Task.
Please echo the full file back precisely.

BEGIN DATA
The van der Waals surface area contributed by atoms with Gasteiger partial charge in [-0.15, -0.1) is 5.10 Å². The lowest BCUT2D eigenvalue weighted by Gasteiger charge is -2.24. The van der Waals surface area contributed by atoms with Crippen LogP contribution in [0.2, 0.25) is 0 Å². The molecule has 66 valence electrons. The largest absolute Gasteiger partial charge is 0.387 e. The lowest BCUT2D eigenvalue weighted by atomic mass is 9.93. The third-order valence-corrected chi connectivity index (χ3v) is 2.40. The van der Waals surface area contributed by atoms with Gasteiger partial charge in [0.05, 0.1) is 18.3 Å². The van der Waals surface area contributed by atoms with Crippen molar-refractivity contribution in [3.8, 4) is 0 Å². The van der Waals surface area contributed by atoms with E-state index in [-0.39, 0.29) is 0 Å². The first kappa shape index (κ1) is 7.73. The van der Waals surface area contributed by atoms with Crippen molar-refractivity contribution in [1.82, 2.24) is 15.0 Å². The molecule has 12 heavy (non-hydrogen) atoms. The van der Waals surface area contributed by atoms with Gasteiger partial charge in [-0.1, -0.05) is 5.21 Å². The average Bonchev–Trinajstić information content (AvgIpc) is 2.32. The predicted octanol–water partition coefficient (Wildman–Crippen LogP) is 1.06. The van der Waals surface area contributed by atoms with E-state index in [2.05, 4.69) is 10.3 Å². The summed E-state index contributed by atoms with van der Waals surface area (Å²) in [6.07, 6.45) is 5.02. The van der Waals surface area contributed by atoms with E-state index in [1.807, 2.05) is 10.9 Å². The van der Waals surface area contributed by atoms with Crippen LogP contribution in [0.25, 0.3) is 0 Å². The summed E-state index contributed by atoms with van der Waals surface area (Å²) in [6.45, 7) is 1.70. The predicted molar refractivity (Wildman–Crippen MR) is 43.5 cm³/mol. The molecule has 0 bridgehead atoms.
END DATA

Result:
The van der Waals surface area contributed by atoms with Gasteiger partial charge in [-0.15, -0.1) is 5.10 Å². The lowest BCUT2D eigenvalue weighted by Gasteiger charge is -2.24. The van der Waals surface area contributed by atoms with Crippen LogP contribution in [0.2, 0.25) is 0 Å². The molecule has 66 valence electrons. The largest absolute Gasteiger partial charge is 0.387 e. The lowest BCUT2D eigenvalue weighted by atomic mass is 9.93. The third-order valence-corrected chi connectivity index (χ3v) is 2.40. The van der Waals surface area contributed by atoms with Gasteiger partial charge in [0.05, 0.1) is 18.3 Å². The van der Waals surface area contributed by atoms with Crippen molar-refractivity contribution in [3.8, 4) is 0 Å². The van der Waals surface area contributed by atoms with E-state index in [-0.39, 0.29) is 0 Å². The first kappa shape index (κ1) is 7.73. The van der Waals surface area contributed by atoms with Crippen molar-refractivity contribution in [1.82, 2.24) is 15.0 Å². The molecule has 12 heavy (non-hydrogen) atoms. The van der Waals surface area contributed by atoms with Gasteiger partial charge in [-0.1, -0.05) is 5.21 Å². The average Bonchev–Trinajstić information content (AvgIpc) is 2.32. The predicted octanol–water partition coefficient (Wildman–Crippen LogP) is 1.06. The van der Waals surface area contributed by atoms with E-state index in [2.05, 4.69) is 10.3 Å². The summed E-state index contributed by atoms with van der Waals surface area (Å²) in [6.07, 6.45) is 5.02. The van der Waals surface area contributed by atoms with E-state index in [1.807, 2.05) is 10.9 Å². The van der Waals surface area contributed by atoms with Crippen LogP contribution in [0.25, 0.3) is 0 Å². The summed E-state index contributed by atoms with van der Waals surface area (Å²) in [6.45, 7) is 1.70. The predicted molar refractivity (Wildman–Crippen MR) is 43.5 cm³/mol. The molecule has 0 bridgehead atoms.